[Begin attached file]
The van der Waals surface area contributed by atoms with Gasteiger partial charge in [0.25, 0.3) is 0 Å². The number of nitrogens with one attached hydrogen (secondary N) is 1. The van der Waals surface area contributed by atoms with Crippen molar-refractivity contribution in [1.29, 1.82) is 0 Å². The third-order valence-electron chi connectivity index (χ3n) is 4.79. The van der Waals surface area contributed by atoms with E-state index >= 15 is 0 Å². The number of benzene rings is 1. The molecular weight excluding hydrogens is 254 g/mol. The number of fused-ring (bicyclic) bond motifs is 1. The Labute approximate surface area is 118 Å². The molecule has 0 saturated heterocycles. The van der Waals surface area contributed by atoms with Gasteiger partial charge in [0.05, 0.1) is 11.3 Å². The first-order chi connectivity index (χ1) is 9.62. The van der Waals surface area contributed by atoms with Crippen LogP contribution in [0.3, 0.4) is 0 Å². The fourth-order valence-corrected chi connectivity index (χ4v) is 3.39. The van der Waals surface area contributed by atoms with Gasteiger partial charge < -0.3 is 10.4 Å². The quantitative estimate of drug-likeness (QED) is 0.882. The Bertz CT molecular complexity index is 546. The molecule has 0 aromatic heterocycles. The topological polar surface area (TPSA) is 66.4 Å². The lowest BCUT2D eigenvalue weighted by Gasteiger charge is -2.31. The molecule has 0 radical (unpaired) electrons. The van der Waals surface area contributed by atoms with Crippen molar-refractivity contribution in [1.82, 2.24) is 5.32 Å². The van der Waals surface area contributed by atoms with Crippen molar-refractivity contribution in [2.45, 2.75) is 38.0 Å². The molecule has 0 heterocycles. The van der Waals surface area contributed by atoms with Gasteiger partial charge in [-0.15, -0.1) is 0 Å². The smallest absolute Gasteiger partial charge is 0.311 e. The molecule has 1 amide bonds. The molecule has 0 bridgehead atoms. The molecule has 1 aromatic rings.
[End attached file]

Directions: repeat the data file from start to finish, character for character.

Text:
The van der Waals surface area contributed by atoms with Gasteiger partial charge in [0.25, 0.3) is 0 Å². The number of nitrogens with one attached hydrogen (secondary N) is 1. The van der Waals surface area contributed by atoms with Crippen molar-refractivity contribution in [1.29, 1.82) is 0 Å². The third-order valence-electron chi connectivity index (χ3n) is 4.79. The van der Waals surface area contributed by atoms with E-state index >= 15 is 0 Å². The number of benzene rings is 1. The molecular weight excluding hydrogens is 254 g/mol. The number of fused-ring (bicyclic) bond motifs is 1. The Labute approximate surface area is 118 Å². The molecule has 0 saturated heterocycles. The van der Waals surface area contributed by atoms with Gasteiger partial charge in [0.05, 0.1) is 11.3 Å². The first-order chi connectivity index (χ1) is 9.62. The van der Waals surface area contributed by atoms with Crippen LogP contribution in [0.3, 0.4) is 0 Å². The fourth-order valence-corrected chi connectivity index (χ4v) is 3.39. The van der Waals surface area contributed by atoms with Gasteiger partial charge < -0.3 is 10.4 Å². The quantitative estimate of drug-likeness (QED) is 0.882. The Bertz CT molecular complexity index is 546. The molecule has 0 aromatic heterocycles. The topological polar surface area (TPSA) is 66.4 Å². The lowest BCUT2D eigenvalue weighted by Gasteiger charge is -2.31. The molecule has 0 radical (unpaired) electrons. The van der Waals surface area contributed by atoms with Crippen molar-refractivity contribution in [1.82, 2.24) is 5.32 Å². The van der Waals surface area contributed by atoms with Crippen molar-refractivity contribution in [2.45, 2.75) is 38.0 Å². The molecule has 0 heterocycles. The van der Waals surface area contributed by atoms with Gasteiger partial charge in [-0.15, -0.1) is 0 Å². The smallest absolute Gasteiger partial charge is 0.311 e. The molecule has 1 amide bonds. The molecule has 0 bridgehead atoms. The molecule has 1 aromatic rings.